Disclosure: This article is sponsored by Wagner. All opinions are my own.
Installing board and batten wainscoting yourself is a great and fairly inexpensive way to completely transform the look and feel of a room(s) in your home. There are many ways that you can approach this project, including the overall pattern, types of wood to use, and the sequence in which the various boards are installed.
Continue on to learn how I completely changed our dining room with DIY board and batten wainscoting!
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Disclosure: The product links below may contain Home Depot affiliate links. I receive a percentage if you purchase via those links. However, this is no way changes the price for you.
Recommended Tools and Materials:
- 3/4″ x 3/4″ cove molding
- HDX Plastic Sheeting
- BEHR Paint
- KILZ 2 ALL PURPOSE 1 Gal. White Interior/Exterior
- DAP Alex White Painter’s All-Purpose Acrylic Latex Caulk
- DAP DryDex 32 oz. Spackling Paste
- Liquid Nails Interior Projects 10 oz. Tan Latex Construction Adhesive
- Wagner FLEXiO 3000 Paint Sprayer
- RYOBI 12 in. Sliding Miter Saw with Laser
- RYOBI 10 in. Table Saw with Rolling Stand
- RYOBI Cordless AirStrike 16-Gauge 2-1/2 in Straight Finish Nailer Kit
- RYOBI Cordless 5 in. Random Orbit Sander
- RYOBI 25 ft. Tape Measure
- RYOBI Whole Stud Detector
- The Home Depot Carpenter Pencils
- HDX Caulk Gun
- Stanley 12 in. Wonder Bar
- RYOBI 16 oz. All Purpose Hammer
- Husky 24 in. Box Beam Level
- Husky 48 in. Box Beam Level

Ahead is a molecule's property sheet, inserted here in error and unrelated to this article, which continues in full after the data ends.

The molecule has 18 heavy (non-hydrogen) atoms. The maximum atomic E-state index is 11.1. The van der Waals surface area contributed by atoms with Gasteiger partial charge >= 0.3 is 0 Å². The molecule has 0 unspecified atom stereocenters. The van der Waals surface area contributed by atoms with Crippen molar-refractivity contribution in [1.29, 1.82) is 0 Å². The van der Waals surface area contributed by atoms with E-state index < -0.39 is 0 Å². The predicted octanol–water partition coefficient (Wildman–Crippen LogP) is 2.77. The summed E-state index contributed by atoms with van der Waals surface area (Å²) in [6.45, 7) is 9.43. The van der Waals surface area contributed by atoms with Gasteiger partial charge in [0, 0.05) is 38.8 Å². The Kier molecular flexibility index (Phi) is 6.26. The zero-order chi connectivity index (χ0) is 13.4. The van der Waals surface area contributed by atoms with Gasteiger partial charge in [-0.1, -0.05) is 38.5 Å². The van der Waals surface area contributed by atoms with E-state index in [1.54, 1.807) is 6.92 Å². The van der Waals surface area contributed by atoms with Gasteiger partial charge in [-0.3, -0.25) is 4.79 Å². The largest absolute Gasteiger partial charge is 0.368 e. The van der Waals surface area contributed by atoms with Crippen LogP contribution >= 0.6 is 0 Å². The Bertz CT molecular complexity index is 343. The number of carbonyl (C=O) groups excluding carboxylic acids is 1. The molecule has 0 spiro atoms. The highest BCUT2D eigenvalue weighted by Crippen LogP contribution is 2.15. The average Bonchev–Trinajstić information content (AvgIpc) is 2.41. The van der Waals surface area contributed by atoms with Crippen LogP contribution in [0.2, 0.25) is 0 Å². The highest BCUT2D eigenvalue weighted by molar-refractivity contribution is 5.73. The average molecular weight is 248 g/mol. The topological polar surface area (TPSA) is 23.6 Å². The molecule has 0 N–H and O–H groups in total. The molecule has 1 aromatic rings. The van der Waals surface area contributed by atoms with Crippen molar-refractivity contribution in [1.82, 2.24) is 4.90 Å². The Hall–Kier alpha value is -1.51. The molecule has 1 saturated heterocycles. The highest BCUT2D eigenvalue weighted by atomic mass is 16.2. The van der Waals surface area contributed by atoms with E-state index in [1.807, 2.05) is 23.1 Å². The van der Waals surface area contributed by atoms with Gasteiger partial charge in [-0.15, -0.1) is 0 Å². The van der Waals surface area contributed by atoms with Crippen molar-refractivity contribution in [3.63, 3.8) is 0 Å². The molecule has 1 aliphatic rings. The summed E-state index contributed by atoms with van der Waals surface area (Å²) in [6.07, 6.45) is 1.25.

- Karebac 220-Grit Sanding Discs
- 3M Safety Glasses
- RZ Mask Dust Mask
Step One: Board And Batten Wainscoting Measurements and Calculations
The first thing I did was sit down and calculate what kind of expense I was dealing with. I drew up an overall look at my dining room, measured all the wall lengths, then jotted all of those dimensions on my sheet of paper. As you can see above, there’s nothing fancy here; just dimensions and a material list.
I then priced the materials, which is partly shown on my diagram. For the wood rails and battens, I went with spruce even though it is a bit more expensive than pine. I have found that spruce is much easier to work with than pine for several reasons, including less knots, lighter weight, whiter color, and it’s easier to cut.
Once the cuts were made, I sanded every board super smooth with an orbital sander before nailing them up. For long baseboard and horizontal board spans, buy the longest board you can get for the needed length to minimize cuts.
The measurements I went with are shown in the two photos above. When it comes to the pattern itself, I found that your existing wall space will dictate the spacing of your vertical 1×3 boards, and not what someone else has done in their house. Sure, someone else’s spacing measurements like mine can be great for reference, but they may not work on your wall.
Go by what will work for your wall. You don’t want to use a particular spacing measurement if it means a terrible look on the ends, or if it causes your vertical 1×3’s to needlessly run over light switches and wall outlets, thus causing you to have to cut your boards around them.
As for studs, don’t expect to rely on them for your vertical 1×3’s. The horizontal 1×6 baseboard and 1×4’s, yes, but odds are, the studs wont line up for the spacing you need on the 1×3’s, which really isn’t a problem at all. I simply used a bead of Liquid Nails on the backside of the boards, and aimed my nails in at angle on those boards: From the top down, hit the center of the board, but nail at an angle: left, right, left, right.
One final tidbit before starting woodwork: Let your planks sit inside and acclimate in your home for a few days before using them so they can become accustomed to the temperature and climate.